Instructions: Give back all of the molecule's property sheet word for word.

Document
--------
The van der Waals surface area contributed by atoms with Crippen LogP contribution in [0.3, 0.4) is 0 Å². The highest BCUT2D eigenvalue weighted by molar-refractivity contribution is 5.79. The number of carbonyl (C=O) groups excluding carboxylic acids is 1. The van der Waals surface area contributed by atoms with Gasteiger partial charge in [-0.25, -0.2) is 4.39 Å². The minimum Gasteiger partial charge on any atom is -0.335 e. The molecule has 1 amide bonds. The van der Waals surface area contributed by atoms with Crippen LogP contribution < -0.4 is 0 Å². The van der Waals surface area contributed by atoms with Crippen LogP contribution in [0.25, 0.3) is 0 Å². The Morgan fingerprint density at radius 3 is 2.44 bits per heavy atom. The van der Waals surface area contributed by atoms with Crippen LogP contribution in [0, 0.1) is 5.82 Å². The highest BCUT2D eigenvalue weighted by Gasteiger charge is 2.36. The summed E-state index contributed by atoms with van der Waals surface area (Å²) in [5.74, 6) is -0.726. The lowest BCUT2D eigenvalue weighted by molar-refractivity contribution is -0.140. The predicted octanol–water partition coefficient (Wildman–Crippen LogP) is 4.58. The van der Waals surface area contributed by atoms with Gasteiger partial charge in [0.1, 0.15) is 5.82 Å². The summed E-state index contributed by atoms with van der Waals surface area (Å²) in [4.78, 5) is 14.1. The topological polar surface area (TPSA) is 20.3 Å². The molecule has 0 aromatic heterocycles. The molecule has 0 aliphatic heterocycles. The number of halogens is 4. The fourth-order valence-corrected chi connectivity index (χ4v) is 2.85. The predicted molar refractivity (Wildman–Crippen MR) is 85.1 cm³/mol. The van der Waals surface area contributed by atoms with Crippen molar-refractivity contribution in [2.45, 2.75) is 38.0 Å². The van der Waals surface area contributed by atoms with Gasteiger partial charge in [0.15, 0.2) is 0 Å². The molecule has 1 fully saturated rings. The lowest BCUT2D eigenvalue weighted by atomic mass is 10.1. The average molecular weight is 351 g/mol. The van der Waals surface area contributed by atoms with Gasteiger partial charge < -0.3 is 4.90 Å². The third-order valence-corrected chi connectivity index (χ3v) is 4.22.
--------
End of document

The van der Waals surface area contributed by atoms with Crippen LogP contribution in [0.3, 0.4) is 0 Å². The highest BCUT2D eigenvalue weighted by molar-refractivity contribution is 5.79. The number of carbonyl (C=O) groups excluding carboxylic acids is 1. The van der Waals surface area contributed by atoms with Gasteiger partial charge in [-0.25, -0.2) is 4.39 Å². The minimum Gasteiger partial charge on any atom is -0.335 e. The molecule has 1 amide bonds. The van der Waals surface area contributed by atoms with Crippen LogP contribution < -0.4 is 0 Å². The van der Waals surface area contributed by atoms with Crippen LogP contribution in [0.25, 0.3) is 0 Å². The Morgan fingerprint density at radius 3 is 2.44 bits per heavy atom. The van der Waals surface area contributed by atoms with Crippen LogP contribution in [0, 0.1) is 5.82 Å². The highest BCUT2D eigenvalue weighted by Gasteiger charge is 2.36. The summed E-state index contributed by atoms with van der Waals surface area (Å²) in [5.74, 6) is -0.726. The lowest BCUT2D eigenvalue weighted by molar-refractivity contribution is -0.140. The predicted octanol–water partition coefficient (Wildman–Crippen LogP) is 4.58. The van der Waals surface area contributed by atoms with Gasteiger partial charge in [0.1, 0.15) is 5.82 Å². The summed E-state index contributed by atoms with van der Waals surface area (Å²) in [4.78, 5) is 14.1. The topological polar surface area (TPSA) is 20.3 Å². The molecule has 0 aromatic heterocycles. The molecule has 0 aliphatic heterocycles. The number of halogens is 4. The fourth-order valence-corrected chi connectivity index (χ4v) is 2.85. The predicted molar refractivity (Wildman–Crippen MR) is 85.1 cm³/mol. The van der Waals surface area contributed by atoms with Crippen molar-refractivity contribution in [2.45, 2.75) is 38.0 Å². The van der Waals surface area contributed by atoms with Gasteiger partial charge in [0.15, 0.2) is 0 Å². The molecule has 1 fully saturated rings. The lowest BCUT2D eigenvalue weighted by atomic mass is 10.1. The average molecular weight is 351 g/mol. The van der Waals surface area contributed by atoms with Gasteiger partial charge < -0.3 is 4.90 Å². The third-order valence-corrected chi connectivity index (χ3v) is 4.22.